• Debt-to-income ratio (DTI) that does not exceed 43%: Your DTI measures how much of your monthly income is used to pay debt. So, if you earn $5,000 per month and your minimum debt payments total $2,000, your DTI ratio is 40%. Ideally, you want to keep your mortgage payment under 36% of your monthly income. It's possible to be approved for an FHA loan with a DTI that exceeds 43% with certain compensating factors such as a high income or excellent credit scores.
  • No recent foreclosures: You cannot qualify for an FHA loan if you have foreclosures within the past three years.

Some lenders have overlays, which are additional requirements borrowers must meet to qualify for an FHA loan. Inquire with the lenders you're considering to learn more.

You can also contact a HUD-approved housing counseling agency in your community to assess your FHA loan eligibility or learn more about the homebuying process.

How to Decide Whether an FHA Loan Is the Right Choice

Not sure you should get an FHA loan? These loans have many benefits that make them an attractive option:

  • Relaxed qualification criteria: This is particularly helpful if you have a low credit score or minimal cash reserves on hand to make a down payment and cover closing costs.
  • Competitive interest rates: Conventional loans typically have lower interest rates than FHA loans. However, you can get a far lower rate on an FHA loan than you would on a so-called "nonprime" mortgage available to those who have lower credit scores. Also, interest rates are fixed on FHA loans, so your payment will remain the same over the life of the loan.
  • Closing costs: You have the option to roll some of your closing costs into the loan and pay them over the loan term. This can help you keep more cash in your pocket.

There are, however, some potential downsides to consider, including:

  • Mortgage insurance: It's mandatory and may be required for the life of the loan.
  • Stringent appraisal standards: Not all properties qualify for FHA loans, and the home you purchase with the loan must be used as your principal or primary residence.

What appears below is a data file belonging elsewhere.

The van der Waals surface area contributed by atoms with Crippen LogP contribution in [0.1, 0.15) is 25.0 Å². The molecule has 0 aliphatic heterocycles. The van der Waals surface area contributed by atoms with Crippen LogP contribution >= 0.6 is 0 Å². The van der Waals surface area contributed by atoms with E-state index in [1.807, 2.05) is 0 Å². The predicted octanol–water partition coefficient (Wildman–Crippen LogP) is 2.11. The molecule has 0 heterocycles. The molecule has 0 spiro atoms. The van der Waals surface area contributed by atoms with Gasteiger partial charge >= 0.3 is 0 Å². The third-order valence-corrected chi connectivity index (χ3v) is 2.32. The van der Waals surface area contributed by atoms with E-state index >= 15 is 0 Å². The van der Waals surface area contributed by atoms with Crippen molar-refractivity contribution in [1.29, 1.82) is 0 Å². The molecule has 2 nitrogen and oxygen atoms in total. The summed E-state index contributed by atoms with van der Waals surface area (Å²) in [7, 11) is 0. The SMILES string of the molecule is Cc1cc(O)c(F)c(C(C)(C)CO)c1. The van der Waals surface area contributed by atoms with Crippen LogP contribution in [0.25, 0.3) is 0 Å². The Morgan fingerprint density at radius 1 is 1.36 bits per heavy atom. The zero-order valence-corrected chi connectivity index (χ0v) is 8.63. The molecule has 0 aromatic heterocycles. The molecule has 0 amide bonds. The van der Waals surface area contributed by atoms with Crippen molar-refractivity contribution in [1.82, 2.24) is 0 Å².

Ultimately, it's up to you to decide if an FHA loan works for your financial situation. Weigh the pros and cons to determine if the benefits of this type of loan outweigh the costs of carrying mortgage insurance.

Where to Get an FHA Loan

If you're ready to explore lenders who offer FHA loans, use the HUD lender directory to locate options in your area. Shop around for the best deal before deciding on a lender.

Lenders must follow a set of FHA guidelines, but are allowed to set their own interest rates. This means you may qualify for a better loan offer with some lenders than others.

Worried about the down payment? There are several first-time homebuyer programs and grants you may qualify for to help you get the funds you need to secure your home loan. You can browse online or ask local real estate agents or brokers who work with a lot of first-time homebuyers.

Prepare for an FHA Loan

An FHA loan may be a viable option if you want a flexible mortgage product that doesn't require high credit scores or a large amount of cash out of pocket. While you will be stuck with mortgage insurance payments for years to come, the benefits could be worth it.

Shop around for lenders who meet your needs and inquire about their eligibility criteria to prepare for the mortgage process. It's also best to check your credit at least three more months in advance when looking to get a mortgage to make sure there are no surprises.